5 super simple ways to optimise your website forms

Forms are often one of the most important parts of your website – whether it’s for the checkout, submitting an enquiry or a resource download. Despite this, forms are often overlooked, rarely getting any optimisation at all. 

If you’re reading this and now feeling a little bit hot under the collar about the forms on your website, then this is your lucky day. We’ve compiled a list of five (fairly) ways to fix up your forms.

1. Provide the right keyboard

Let’s ease in with a nice straightforward one. 

When building a form, you’ll have the option to provide a user with a few keyboard layouts for when they’re viewing on mobile. These are Email, Phone, Number and Text. It will amaze you how often the incorrect layout is implemented. And yet, this is something really simple. 

iPhone keyboard types

In the example below, we can see a website using the text keyboard when the user is asked to fill in a mobile number:

text-keyboard

Of course the user can switch it themselves, but it’s irritating – and not many users love filling in forms as it is. So be sure to check this one out on your own website across email, text and number fields as it could be a really quick win for you.

2. Error messages

No-one likes an error message, but just like death, taxes and Ed Sheeran, sometimes they’re going to be unavoidable. 

So, how can we make these less frustrating for users? Again, it’s pretty simple: Be nice. 

Despite it sounding obvious, there’s research behind it. CRO Expert and Form Guru Craig Sullivan ran a study looking at 40 participants using a website form and found that by putting in ‘nicer’ error messages, the average score of the form raised from 4.7 to 6.5 out of 10. 

To add to this, back in 2013, UX Movement put together a list of key terms to avoid in error messages – and while 2013 is a lifetime ago in the digital world, it’s very relevant: 

  • Oops

  • Error

  • Failed

  • Problem

  • Invalid

  • Wrong

  • Prohibited

If you can see any of these in your forms, consider swapping them out and replacing them with more reassuring and helpful messaging, pointing out what the user needs to do to rectify the error, rather than just telling them they’re wrong – nobody likes hearing the latter!

3. Dropdowns on date of birth

Many forms require the user to fill in their date of birth. Strange as it sounds, there actually is a right and wrong way to ask the user this information.

As standard, a number of websites will have a dropdown menu like the one below. You’ve probably seen it before. Looks fine, right?

DOB dropdown

Wrong. You can make it much easier! 

The dropdown takes users roughly 12-16 taps to get to where they need to be, as well as several annoying scrolls. It also becomes a longer process the older you get, which no-one wants reminding of.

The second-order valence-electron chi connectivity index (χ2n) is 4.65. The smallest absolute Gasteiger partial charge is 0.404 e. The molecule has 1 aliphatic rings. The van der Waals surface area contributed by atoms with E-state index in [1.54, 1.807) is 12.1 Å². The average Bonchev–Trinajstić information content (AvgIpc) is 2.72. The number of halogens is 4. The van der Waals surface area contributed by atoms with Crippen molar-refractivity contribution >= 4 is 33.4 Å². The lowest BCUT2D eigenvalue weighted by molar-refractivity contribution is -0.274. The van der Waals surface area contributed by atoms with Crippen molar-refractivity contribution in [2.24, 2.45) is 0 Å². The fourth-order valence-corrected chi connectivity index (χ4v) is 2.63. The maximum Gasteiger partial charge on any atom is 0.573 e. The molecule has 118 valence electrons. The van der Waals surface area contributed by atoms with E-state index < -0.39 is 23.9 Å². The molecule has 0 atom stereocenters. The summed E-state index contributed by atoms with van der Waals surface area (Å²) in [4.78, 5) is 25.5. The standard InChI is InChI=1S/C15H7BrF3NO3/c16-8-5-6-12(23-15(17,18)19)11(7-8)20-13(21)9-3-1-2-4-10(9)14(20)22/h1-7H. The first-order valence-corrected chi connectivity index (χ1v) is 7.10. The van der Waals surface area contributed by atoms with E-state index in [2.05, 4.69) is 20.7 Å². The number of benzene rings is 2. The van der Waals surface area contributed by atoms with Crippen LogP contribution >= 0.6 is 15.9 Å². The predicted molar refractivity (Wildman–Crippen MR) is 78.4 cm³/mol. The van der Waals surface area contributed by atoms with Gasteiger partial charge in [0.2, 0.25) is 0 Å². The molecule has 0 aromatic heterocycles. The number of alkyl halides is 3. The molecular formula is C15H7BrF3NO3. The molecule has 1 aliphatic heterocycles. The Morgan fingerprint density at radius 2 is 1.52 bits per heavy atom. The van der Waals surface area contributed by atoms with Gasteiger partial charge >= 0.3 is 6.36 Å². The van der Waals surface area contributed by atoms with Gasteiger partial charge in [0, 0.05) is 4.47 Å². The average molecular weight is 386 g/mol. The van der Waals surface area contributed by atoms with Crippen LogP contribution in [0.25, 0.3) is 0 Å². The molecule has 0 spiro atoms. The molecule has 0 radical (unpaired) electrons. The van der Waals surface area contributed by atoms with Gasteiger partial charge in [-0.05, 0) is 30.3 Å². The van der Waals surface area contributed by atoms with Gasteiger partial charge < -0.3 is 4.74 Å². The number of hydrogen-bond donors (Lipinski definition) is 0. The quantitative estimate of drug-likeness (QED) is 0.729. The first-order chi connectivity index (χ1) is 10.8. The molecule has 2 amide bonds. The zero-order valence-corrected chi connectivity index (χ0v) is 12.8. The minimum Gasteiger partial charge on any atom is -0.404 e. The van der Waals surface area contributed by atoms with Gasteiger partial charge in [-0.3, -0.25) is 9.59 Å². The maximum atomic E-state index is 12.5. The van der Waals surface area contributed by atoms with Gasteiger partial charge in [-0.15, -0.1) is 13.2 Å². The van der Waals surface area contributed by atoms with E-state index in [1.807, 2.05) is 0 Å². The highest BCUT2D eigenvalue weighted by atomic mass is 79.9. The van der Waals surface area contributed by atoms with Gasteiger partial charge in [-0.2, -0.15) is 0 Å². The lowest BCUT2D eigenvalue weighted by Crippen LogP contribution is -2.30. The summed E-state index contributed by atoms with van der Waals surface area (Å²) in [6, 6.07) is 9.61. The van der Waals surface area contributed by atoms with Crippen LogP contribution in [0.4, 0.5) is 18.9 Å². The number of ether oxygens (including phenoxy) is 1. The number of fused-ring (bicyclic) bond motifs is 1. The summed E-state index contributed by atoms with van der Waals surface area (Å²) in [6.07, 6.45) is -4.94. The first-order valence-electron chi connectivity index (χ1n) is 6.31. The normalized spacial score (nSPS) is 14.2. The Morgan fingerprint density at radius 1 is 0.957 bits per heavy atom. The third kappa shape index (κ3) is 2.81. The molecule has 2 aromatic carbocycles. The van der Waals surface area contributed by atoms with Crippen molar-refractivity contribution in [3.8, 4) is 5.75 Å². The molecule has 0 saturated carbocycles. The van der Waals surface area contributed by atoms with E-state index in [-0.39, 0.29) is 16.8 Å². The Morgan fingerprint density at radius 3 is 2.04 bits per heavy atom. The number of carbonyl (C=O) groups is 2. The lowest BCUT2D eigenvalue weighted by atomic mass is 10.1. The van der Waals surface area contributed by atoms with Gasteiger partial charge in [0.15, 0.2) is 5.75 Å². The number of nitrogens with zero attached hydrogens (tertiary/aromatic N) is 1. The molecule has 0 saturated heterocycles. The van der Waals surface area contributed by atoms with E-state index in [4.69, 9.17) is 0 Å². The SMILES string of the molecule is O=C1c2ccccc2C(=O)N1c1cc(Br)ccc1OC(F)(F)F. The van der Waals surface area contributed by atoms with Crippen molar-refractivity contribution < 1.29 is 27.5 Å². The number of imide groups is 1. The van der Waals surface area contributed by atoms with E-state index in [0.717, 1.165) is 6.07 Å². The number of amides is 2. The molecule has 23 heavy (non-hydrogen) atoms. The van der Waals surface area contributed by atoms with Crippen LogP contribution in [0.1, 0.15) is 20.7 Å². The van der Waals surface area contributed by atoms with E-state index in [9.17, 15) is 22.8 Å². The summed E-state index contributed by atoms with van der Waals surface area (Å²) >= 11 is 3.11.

The method used on GOV.UK allows for simple number inputs, which actually takes far less taps (9-11), is a lot faster, is way more mobile friendly and isn’t more laborious just because you’re ageing. Much better.

DOB correct

4. Address Lookup

Potentially one of the more tedious parts of filling in a form is your address. Most of us prefer an address lookup, which saves us a lot of typing. 

Referring back to CRO expert Craig Sullivan, he suggests that high converting websites always have address lookup and he’s seen anywhere between a 5% and 30% increase in conversion rate from implementing it. 

Do make sure it’s reliable though. If a user can’t find their address, you won’t get the sale or lead! Luckily, there are a few simple platforms that can help with integrating address lookup into your forms such as Google Maps (which is free!) or Loqate, to name just a few.

In-line validation 

Okay, this one is a little more techie and perhaps isn’t as super simple as the others – but we’ve saved the best until last. 

Is there anything more frustrating than submitting a form and getting an error message, but you have absolutely no idea what’s triggered it?

If, like me, your answer to that question is a resounding no, there is a good chance you’ll like inline validation.

Inline validation is the process of telling the user when they’ve done something right (or wrong) as they go. If there are any issues along the way, the user is informed and can take immediate action. That eliminates the possibility of that post-submit form rage – or worse, total abandonment and a lost lead or sale.

The below from retail giant Next is a great example of inline validation in practice:

inline validation-1500x756

As you can see, we’re given a lovely green tick where fields are filled in correctly. Where there’s an error, the box turns red and the user is provided with a clear instruction to minimise frustration.

You’ll be surprised at the impact that a fix like this has, and how much weight it gives to the overall user experience. 

Forms are vitally important to securing conversions, so they should be one of the first places you review and optimise. Try not to set it and forget it – user behaviours do change over time so keep up with the latest best practices, and be sure to study your own data to see where you can make improvements.

If you need a set of objective eyes, we offer a conversion rate optimisation service too – find out more.

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